Similarly, Kennedy simply lied to the public as to whether part of the resolution of the Cuban Missile Crisis included an American agreement to withdraw its own missiles from Turkey relatively shortly thereafter. And, of course, the Administration had kept the American public totally ignorant of the many ways that the CIA and other parts of the government were trying to undermine (and even assassinate) Fidel Castro. Moreover, a Pentagon spokesman publicly articulated a “right to lie,” should leaders believe it necessary to do so.

The discussions of Roosevelt and Kennedy are fresher and more surprising than those of Johnson and Reagan, given the shelves of books written on the origins of the Vietnam War and on Iran-Contra (which is not to say that Alterman does not provide genuine illumination on them).

Alterman is widely regarded as a man of the left.  Yet most of the book focuses on two Democratic icons, FDR and JFK.  (LBJ, whose name was never once uttered at the recent Democratic Convention, seems consigned to oblivion by his party.)  No doubt Alterman is fated to receive sharp reviews from political partisans.  He has, though, made a real contribution not only to historical analysis, but also to reflecting on the overall consequences of living in a polity where most Americans no longer really expect their Presidents to be truthful even about matters of war and peace.
(Sanford Levinson)

Correspondence Corner:

Name: Steve McGady
Hometown: Philadelphia, PA
Regarding Katie Couric's offer from CBS:  I don't think anybody's going to lose their job over this (unless she flops).  Ultimately when people have productive work to do, they have a job.  If I fire an employee to give myself a raise, I will have to pay more in overtime to pick up the slack.  When I am forced by circumstances to make decisions on what work needs to be done now, or how that work needs to be done, then my staffing level is in question.  As far as the anchors' income is concerned, do you really think anything would be different if Jennings died with a $10 million estate and ABC kept the other $40 million?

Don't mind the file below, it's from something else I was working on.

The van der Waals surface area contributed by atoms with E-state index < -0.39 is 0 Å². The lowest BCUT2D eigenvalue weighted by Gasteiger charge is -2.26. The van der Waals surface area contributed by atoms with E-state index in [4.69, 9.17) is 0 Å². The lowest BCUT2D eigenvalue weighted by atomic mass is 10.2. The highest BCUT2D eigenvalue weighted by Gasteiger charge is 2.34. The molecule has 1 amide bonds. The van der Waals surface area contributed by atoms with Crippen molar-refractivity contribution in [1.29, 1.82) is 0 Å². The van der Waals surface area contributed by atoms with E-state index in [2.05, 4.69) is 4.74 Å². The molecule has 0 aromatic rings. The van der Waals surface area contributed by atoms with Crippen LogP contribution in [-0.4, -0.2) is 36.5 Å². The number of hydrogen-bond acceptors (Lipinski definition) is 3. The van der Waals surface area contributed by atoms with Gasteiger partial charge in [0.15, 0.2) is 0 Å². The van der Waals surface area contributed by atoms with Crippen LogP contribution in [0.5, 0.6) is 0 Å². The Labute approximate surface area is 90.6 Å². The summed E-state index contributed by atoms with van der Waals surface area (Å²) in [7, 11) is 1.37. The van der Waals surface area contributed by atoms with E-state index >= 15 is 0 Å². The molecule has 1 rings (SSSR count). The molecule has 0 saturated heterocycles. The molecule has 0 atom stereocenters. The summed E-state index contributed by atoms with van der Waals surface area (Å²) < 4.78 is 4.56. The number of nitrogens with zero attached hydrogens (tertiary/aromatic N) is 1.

Now, I am a two time college dropout, but I can't see bloggers as much more than a glorified op-ed forum.  The professional ethics of journalism are far from perfect, but reporters can be held accountable for their mistakes.  I only scratch the surface of the blogosphere, but what I see is a lot of references (links) to journalistic work, combined with a running editorial.  If you were to read this blog, for example, stopping to read the articles that you link to, you would have a show that sounds frighteningly like Rush, when the insults and garbage are cut out.  With no disrespect intended, if Dana Milbank says his sources tell him A, I would hold it in higher regard than if I read it in a blog, unless the blog cites Milbank's report.  You can be tricked by anybody pretending to be a reporter.  But I still think the conventional media is still the "go to" source for the news most people will look to for their news.

Name: Lester Nielsen
Hometown: New York City
Eric:
To answer your question regarding Katie Couric: If CBS gets Katie, they will have to fire 7 people, 3 in New York City; 1 in Washington D.C.; 2 in Philadelphia and 1 in Denver, Colorado.  No bureaus will close in 2006.  If the 2006 year end ratings (blended) do not improve a minimum of 12% with Katie at the helm then either the Albany bureau or the Indianapolis bureau will close in the early 2nd quarter of 2007 - probably mid-April.  I hope I've helped.

Name:  Ken Ward
Hometown:  Vineyard Haven, MA
Alt,
Concern about the pension dumping needs more play...It should be a crime for Directors and Officers of large Corps to allow themselves to be in such a poor financial position regarding other people's retirement funds.  Expecting all of us to bail out United Airlines or GM etc is over the top.  Too bad those reckless decision makers are getting big money to manage their companies into bankruptcy so "we" can take over their pension obligations.  Help!